I long have been a big fan of Amnesty International, one of a tiny handful of organizations of ostensible good will that in my experience has never succumbed to empire building or blathering political foolishness. Now 40 years old, it gets on with the job of trying to save people from abuse by wielders of awful powers. As a fund-raising exercise for Amnesty, now comes "Yeats Is Dead! -- A Mystery" by 15 Irish writers, edited by Joseph O'Connor (Knopf, 259 pages, $23).
The idea is not exactly fresh. Somewhere back in the latter Dark Ages, I believe the year was 1969, a handful of writing stiffs at Newsday and a few of their pals put together a serial novel, mainly softcore porn, titled "Naked Came the Stranger," in which each writer gave the next what was hoped to be an impossible challenge of bringing the story out of some blind alley. There was a flurry of excitement about it.
But those were American scriveners, a largely domesticated breed. Unleashing a herd of Irish authors with instructions to write naughtily is the rough equivalent of turning loose in a formal garden a like number of mature, undernourished hippopotamuses. So, much of this book is written in egregious and lurid -- often execrable -- excess.
The core of the story is what happens to the sole, original copy of the hitherto unknown final work of James Joyce. Needless to say, if legitimate it's a priceless treasure. And what happens to the manuscript -- in the hands of these Irish rogues -- is a roller-coaster ride of harrowing adventures.
As described by one master criminal who is trying to get her hands on it: "It is pure conceptual literature. ... Mathematical ideas, scientific symbols, biological formulae. Six hundred beautiful pages. All written out in the master's own hand. Yeats Is Dead! The novel released from the narrow cage of meaning. Abstract art in literary form. A new literature for the new world." In other words, gobbledygook. It's coming out just in time for Bloomsday, June 16, the day on which the events of Joyce's "Ulysses" occur.
Here, step by dreadful step, with their offending authors:
Chapter 1, by Roddy Doyle (six novels, etc., including "Paddy Clarke Ha Ha Ha"), starts the book rollicking off with conversation between two men who have apparently shot a third dead. Doyle builds a rather enchanting portrait of true criminal character -- in both men, who turn out to be policemen. By the chapter's end it becomes quite clearly impossible for a book of a mere 259 pages to unscramble all the criminal, psychological, familial and other complexities.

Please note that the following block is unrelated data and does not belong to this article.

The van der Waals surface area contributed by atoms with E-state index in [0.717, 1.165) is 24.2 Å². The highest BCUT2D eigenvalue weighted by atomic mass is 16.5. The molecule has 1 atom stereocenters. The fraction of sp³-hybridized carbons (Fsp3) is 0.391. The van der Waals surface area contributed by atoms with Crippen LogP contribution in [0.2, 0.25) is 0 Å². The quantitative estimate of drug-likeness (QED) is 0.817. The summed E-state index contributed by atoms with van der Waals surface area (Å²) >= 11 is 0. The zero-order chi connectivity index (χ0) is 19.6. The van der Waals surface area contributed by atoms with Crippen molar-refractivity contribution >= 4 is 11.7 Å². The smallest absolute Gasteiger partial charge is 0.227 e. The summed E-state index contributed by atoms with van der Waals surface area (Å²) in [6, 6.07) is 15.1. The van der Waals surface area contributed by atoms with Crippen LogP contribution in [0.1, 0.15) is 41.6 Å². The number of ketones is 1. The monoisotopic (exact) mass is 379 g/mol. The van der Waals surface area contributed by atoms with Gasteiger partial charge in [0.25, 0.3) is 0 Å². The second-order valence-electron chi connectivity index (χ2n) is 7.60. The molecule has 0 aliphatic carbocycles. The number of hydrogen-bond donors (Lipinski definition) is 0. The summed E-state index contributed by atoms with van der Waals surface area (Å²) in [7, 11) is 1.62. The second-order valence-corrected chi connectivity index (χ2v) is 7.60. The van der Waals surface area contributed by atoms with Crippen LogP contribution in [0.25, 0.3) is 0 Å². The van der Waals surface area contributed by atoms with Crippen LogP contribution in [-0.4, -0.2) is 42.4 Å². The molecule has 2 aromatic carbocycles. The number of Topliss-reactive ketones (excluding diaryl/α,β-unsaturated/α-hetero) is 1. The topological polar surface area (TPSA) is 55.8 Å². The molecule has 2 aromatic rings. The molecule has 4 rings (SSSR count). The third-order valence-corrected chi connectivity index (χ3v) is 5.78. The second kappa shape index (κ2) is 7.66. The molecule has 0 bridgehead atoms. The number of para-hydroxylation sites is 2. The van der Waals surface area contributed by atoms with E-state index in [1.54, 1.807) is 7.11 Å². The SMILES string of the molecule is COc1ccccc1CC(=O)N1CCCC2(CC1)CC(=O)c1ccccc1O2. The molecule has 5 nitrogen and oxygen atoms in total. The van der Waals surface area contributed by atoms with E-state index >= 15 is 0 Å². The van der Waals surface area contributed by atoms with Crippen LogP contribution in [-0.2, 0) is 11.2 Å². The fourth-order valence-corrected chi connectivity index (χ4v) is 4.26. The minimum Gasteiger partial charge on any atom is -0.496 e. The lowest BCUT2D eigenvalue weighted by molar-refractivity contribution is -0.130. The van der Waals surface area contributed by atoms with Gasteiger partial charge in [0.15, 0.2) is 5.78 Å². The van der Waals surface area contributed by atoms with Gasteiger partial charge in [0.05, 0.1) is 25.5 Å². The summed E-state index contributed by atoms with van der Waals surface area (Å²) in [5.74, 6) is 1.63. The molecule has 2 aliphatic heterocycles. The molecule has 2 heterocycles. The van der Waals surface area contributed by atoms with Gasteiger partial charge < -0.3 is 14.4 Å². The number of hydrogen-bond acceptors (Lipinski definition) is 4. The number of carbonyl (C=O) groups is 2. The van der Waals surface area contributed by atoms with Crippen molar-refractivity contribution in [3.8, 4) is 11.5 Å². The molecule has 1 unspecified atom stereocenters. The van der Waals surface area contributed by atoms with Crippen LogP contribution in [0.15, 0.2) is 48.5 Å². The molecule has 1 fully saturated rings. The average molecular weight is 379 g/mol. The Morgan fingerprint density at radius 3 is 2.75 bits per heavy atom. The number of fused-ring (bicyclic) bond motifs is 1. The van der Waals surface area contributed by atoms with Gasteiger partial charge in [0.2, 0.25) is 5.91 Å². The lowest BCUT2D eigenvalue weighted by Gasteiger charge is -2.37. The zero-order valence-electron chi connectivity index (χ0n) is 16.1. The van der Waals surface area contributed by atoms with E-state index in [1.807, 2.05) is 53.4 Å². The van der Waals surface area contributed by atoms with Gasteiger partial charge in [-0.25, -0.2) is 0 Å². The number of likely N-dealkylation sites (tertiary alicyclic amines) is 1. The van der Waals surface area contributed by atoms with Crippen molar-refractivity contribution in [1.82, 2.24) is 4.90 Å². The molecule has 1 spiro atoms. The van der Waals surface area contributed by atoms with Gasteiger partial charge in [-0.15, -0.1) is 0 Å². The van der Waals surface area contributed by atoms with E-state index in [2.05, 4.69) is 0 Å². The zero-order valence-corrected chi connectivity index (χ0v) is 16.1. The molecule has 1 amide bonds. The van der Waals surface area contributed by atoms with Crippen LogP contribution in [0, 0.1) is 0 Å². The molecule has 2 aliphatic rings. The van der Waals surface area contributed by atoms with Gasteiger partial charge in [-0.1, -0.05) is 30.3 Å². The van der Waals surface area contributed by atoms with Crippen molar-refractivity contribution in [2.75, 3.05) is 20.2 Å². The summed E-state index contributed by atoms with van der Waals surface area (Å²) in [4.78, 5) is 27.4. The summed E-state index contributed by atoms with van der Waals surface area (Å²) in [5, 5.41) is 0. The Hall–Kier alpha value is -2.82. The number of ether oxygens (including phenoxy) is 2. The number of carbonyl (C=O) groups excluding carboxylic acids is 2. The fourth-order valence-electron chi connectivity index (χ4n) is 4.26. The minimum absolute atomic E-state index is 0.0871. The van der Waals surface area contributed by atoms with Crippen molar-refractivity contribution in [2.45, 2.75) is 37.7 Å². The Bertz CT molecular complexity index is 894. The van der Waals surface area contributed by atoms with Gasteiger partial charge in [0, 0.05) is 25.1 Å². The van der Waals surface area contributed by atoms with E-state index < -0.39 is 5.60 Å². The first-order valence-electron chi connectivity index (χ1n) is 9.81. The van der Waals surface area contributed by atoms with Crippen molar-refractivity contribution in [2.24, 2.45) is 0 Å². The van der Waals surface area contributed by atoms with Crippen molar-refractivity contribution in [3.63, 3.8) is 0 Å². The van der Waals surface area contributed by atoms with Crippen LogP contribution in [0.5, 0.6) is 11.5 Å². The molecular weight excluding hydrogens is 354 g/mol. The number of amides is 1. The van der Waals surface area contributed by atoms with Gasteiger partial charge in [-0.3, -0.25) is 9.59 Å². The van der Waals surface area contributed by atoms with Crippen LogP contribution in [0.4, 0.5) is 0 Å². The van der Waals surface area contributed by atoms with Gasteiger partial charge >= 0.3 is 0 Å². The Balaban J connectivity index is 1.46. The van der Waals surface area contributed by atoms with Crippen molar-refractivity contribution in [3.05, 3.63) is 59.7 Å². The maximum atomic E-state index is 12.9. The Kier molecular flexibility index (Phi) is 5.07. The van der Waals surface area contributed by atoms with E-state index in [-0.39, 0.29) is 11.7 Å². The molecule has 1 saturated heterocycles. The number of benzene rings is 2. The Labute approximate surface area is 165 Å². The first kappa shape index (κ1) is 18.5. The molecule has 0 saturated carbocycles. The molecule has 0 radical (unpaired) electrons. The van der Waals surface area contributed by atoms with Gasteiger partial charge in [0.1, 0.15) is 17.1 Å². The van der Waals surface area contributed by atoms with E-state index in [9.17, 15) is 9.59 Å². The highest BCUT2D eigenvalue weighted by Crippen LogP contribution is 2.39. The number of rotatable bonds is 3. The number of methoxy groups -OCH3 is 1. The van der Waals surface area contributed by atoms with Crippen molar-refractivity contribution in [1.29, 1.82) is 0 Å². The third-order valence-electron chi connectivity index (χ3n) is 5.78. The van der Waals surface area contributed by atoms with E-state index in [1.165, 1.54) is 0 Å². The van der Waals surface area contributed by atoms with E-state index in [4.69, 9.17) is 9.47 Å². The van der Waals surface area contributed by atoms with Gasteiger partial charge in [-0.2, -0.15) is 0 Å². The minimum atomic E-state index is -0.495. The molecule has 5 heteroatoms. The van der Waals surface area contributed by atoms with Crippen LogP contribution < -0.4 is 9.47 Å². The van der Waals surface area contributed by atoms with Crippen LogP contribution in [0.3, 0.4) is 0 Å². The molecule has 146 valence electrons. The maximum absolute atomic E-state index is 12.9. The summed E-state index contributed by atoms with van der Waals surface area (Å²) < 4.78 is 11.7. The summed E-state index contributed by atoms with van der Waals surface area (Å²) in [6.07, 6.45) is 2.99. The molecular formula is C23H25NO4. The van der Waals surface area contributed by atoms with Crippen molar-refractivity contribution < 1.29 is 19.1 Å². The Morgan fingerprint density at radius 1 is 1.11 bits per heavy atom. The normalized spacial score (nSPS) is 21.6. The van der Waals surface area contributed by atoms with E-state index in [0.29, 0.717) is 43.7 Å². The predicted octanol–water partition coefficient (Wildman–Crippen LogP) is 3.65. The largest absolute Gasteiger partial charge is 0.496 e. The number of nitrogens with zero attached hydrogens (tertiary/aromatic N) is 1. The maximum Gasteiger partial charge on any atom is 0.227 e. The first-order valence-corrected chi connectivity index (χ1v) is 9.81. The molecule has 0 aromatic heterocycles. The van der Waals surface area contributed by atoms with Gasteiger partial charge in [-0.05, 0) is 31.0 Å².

Chapter 2, by Conor McPherson (lots of plays, and screenplays too), takes the dead man up and builds him an unfathomable life. Moody stuff that adds very considerably to the complexity.
Chapter 3, by Gene Kerrigan (six nonfiction books, including "Hard Cases," a distinguished journalist), does a remarkable job on police interrogation methods -- a chilling suggestion to stay forever out of the hands of the Irish national police.
Chapter 4, by Gina Moxley (plays, including "Danti Dan"), stirs the pot and deepens the criminal intrigue.
Chapter 5, by Marian Keyes (short stories and five very successful novels, including "Lucy Sullivan Is Getting Married"), manages some artful manic elaborations of character and domesticity. Describing Patsy Roberts, one of several women who take very active parts in the drama: "She was scaring the living daylights out of him now. She was a handsome-looking woman, with a terrifying magnificence about her. Her blue eyes glittered with the absence of mental health."
Chapter 6, by Anthony Cronin (major biographies, including of Samuel Beckett; several volumes of lauded poetry; a memoir; books of criticism; other nonfiction), takes the reader on a very realistic visit to the pains and pleasures of police command bureaucracy.
Chapter 7, by Owen O'Neill (standup comedian, playwright and film writer), brings along a lush salad of sadomasochistic sex -- always a neat confection inside a police department. Detective Superintendent Andrew Andrews, who until he is killed is the toughest, meanest cop in all Ireland, has just completed his regular session of being handcuffed and sexually -- well, abused is not quite it -- by the selfsame Patsy Roberts.
Chapter 8, by Hugo Hamilton (six well-received novels, including "Sad Bastard"), follows with lots more blood, more bodies.
Chapter 9, by Joseph O'Connor (four novels, plays, short fiction, and comic journalism -- "The Secret World of the Irish Male"), does a majestic job explaining the utter sniveling cowardice of a policeman who, of course, becomes a national hero.
Chapter 10, by Tom Humphries (a leading sportswriter, with five books), brings in the lady Minister for Justice, burning "crinkly little holes" in her sky-blue nylon sheets with the hot ash of her slim Havana as she tries to seduce a reluctant, virginal police sergeant.